Inflation in New Zealand has risen to the fastest pace in a decade, Reuters reported

© Reuters File Photo: Shoppers at a mall in Wellington, New Zealand, July 16, 2020. Photo taken on July 16, 2020.

Written by Praveen Menon

WELLINGTON (Reuters) – New Zealand’s consumer price index (CPI) rose 2.2% in the third quarter, beating expectations and rising at the fastest pace in a decade driven by housing-related costs and other supply constraints, data released Monday showed.

Statistics New Zealand said in a statement that the CPI rose 2.2% in the last quarter of September to 1.3% in the second quarter, the largest quarterly movement since growing 2.3% in the December quarter of 2010.

Annual inflation rose to 4.9% from 3.3% in the previous quarter, the largest annual movement in more than a decade.

The data outperformed analysts’ expectations and the Reserve Bank of New Zealand’s (RBNZ) forecast in a Reuters survey, which both boosted quarterly inflation to 1.4%, raising annual inflation to 4.1%.

Statistics New Zealand said in its statement that the main drivers were housing-related costs, such as new house construction and local authority rates.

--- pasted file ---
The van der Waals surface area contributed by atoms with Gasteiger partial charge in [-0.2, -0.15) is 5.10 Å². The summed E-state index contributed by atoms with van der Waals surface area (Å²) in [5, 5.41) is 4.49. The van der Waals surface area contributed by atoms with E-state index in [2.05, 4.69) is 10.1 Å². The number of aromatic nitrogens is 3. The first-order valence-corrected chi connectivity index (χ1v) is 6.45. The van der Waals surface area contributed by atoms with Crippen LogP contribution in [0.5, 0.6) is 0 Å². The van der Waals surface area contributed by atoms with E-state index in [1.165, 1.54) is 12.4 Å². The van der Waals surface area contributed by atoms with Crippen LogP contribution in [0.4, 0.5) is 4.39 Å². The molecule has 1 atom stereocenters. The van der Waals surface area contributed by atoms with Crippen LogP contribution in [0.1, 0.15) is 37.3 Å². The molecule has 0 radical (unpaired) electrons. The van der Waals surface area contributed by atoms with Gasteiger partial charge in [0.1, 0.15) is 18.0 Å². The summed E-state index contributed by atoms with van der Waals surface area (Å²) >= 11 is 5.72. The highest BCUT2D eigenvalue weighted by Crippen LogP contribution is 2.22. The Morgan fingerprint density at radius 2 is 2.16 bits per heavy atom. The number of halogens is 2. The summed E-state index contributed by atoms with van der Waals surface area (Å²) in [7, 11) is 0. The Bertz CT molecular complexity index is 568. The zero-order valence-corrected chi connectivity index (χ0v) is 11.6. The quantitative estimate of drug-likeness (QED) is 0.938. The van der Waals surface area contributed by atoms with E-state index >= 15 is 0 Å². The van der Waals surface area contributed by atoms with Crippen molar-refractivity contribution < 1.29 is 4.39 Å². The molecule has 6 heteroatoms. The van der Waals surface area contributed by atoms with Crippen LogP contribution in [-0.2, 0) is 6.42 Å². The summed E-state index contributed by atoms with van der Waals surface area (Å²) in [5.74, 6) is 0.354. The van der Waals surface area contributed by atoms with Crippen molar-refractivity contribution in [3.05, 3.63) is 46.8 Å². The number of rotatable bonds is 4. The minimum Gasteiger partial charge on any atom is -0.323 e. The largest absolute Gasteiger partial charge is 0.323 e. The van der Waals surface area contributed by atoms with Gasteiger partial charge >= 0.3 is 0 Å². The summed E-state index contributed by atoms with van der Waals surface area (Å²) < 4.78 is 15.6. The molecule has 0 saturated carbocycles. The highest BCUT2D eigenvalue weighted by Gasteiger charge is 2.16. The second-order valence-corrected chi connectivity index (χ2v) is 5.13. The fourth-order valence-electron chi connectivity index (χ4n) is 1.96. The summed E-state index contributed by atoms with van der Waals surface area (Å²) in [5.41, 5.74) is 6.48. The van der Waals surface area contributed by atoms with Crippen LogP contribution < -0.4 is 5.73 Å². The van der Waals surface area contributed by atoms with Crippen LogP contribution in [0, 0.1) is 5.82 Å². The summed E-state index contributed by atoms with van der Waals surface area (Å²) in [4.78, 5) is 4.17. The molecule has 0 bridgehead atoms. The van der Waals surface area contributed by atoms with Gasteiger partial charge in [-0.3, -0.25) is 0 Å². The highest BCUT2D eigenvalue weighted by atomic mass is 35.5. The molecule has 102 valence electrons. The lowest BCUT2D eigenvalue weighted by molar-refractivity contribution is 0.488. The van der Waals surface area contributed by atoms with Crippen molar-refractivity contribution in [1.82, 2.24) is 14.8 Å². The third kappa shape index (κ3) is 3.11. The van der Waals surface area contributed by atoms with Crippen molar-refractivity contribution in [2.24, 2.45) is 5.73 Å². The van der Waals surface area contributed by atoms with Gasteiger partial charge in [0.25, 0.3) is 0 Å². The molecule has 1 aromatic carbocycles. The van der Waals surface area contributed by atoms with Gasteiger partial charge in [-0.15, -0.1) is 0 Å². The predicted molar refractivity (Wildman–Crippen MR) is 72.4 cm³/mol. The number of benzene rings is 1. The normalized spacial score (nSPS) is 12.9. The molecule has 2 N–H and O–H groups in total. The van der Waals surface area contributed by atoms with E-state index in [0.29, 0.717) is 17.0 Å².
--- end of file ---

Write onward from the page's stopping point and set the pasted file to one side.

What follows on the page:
Vegetable prices were the second major driver, including transportation costs and fuel prices. Auckland, the largest city in New Zealand, has been on lockdown since mid-August to prevent an outbreak of the delta variant of coronavirus.

The New Zealand dollar jumped and touched 7 0.7103, as traders expected the central bank to tighten its monetary policy further in response to higher-than-expected inflation.

The RBNZ raised rates earlier this month, and signaled a tightening, as it looks to keep inflation close to the 1-3% range of its target and cool the red-hot housing market.

We expected the RBNZ hiking rate to continue despite the Auckland lockdown, ”said Ben Woody, an economist at Capital Economics.

“But the strength of consumer prices in Q3 will definitely push the bank towards a more aggressive hiking cycle,” he said.

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